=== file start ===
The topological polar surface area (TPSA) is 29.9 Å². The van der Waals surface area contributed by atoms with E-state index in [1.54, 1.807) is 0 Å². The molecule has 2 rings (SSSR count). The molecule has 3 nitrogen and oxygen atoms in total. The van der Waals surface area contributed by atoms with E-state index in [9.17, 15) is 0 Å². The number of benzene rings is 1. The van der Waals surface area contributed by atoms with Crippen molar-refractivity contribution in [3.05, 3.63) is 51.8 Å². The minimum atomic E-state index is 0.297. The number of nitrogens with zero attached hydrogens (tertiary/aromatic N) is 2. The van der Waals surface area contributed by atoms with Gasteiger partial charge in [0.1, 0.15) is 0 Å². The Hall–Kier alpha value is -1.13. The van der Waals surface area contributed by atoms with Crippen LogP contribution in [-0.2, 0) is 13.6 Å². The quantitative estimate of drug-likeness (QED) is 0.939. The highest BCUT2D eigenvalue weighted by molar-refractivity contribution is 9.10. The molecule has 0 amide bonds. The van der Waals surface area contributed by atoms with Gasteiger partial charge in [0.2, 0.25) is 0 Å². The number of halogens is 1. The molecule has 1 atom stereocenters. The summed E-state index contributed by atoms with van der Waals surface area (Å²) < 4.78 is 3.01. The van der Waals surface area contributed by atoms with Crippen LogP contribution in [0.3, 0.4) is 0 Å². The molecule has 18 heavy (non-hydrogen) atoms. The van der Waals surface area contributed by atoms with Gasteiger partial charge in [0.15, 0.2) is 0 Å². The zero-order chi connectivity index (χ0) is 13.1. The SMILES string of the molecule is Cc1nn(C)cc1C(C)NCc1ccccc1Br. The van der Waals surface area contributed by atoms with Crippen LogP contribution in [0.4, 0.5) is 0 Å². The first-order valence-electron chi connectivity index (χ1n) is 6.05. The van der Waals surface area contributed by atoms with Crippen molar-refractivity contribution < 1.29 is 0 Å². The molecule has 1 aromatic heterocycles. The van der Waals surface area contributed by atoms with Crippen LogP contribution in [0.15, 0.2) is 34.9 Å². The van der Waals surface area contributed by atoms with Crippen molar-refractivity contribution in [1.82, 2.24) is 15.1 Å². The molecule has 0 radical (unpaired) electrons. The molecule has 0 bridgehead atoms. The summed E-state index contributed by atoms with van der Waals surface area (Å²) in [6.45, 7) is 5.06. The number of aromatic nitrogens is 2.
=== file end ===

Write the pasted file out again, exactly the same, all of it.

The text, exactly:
The topological polar surface area (TPSA) is 29.9 Å². The van der Waals surface area contributed by atoms with E-state index in [1.54, 1.807) is 0 Å². The molecule has 2 rings (SSSR count). The molecule has 3 nitrogen and oxygen atoms in total. The van der Waals surface area contributed by atoms with E-state index in [9.17, 15) is 0 Å². The number of benzene rings is 1. The van der Waals surface area contributed by atoms with Crippen molar-refractivity contribution in [3.05, 3.63) is 51.8 Å². The minimum atomic E-state index is 0.297. The number of nitrogens with zero attached hydrogens (tertiary/aromatic N) is 2. The van der Waals surface area contributed by atoms with Gasteiger partial charge in [0.1, 0.15) is 0 Å². The Hall–Kier alpha value is -1.13. The van der Waals surface area contributed by atoms with Crippen LogP contribution in [-0.2, 0) is 13.6 Å². The quantitative estimate of drug-likeness (QED) is 0.939. The highest BCUT2D eigenvalue weighted by molar-refractivity contribution is 9.10. The molecule has 0 amide bonds. The van der Waals surface area contributed by atoms with Gasteiger partial charge in [0.2, 0.25) is 0 Å². The number of halogens is 1. The molecule has 1 atom stereocenters. The summed E-state index contributed by atoms with van der Waals surface area (Å²) < 4.78 is 3.01. The van der Waals surface area contributed by atoms with Crippen LogP contribution in [0.3, 0.4) is 0 Å². The molecule has 18 heavy (non-hydrogen) atoms. The van der Waals surface area contributed by atoms with Gasteiger partial charge in [0.15, 0.2) is 0 Å². The zero-order chi connectivity index (χ0) is 13.1. The SMILES string of the molecule is Cc1nn(C)cc1C(C)NCc1ccccc1Br. The van der Waals surface area contributed by atoms with Crippen LogP contribution in [0.4, 0.5) is 0 Å². The first-order valence-electron chi connectivity index (χ1n) is 6.05. The van der Waals surface area contributed by atoms with Crippen molar-refractivity contribution < 1.29 is 0 Å². The molecule has 1 aromatic heterocycles. The van der Waals surface area contributed by atoms with Crippen LogP contribution in [0.15, 0.2) is 34.9 Å². The van der Waals surface area contributed by atoms with Crippen molar-refractivity contribution in [1.82, 2.24) is 15.1 Å². The molecule has 0 radical (unpaired) electrons. The molecule has 0 bridgehead atoms. The summed E-state index contributed by atoms with van der Waals surface area (Å²) in [6.45, 7) is 5.06. The number of aromatic nitrogens is 2.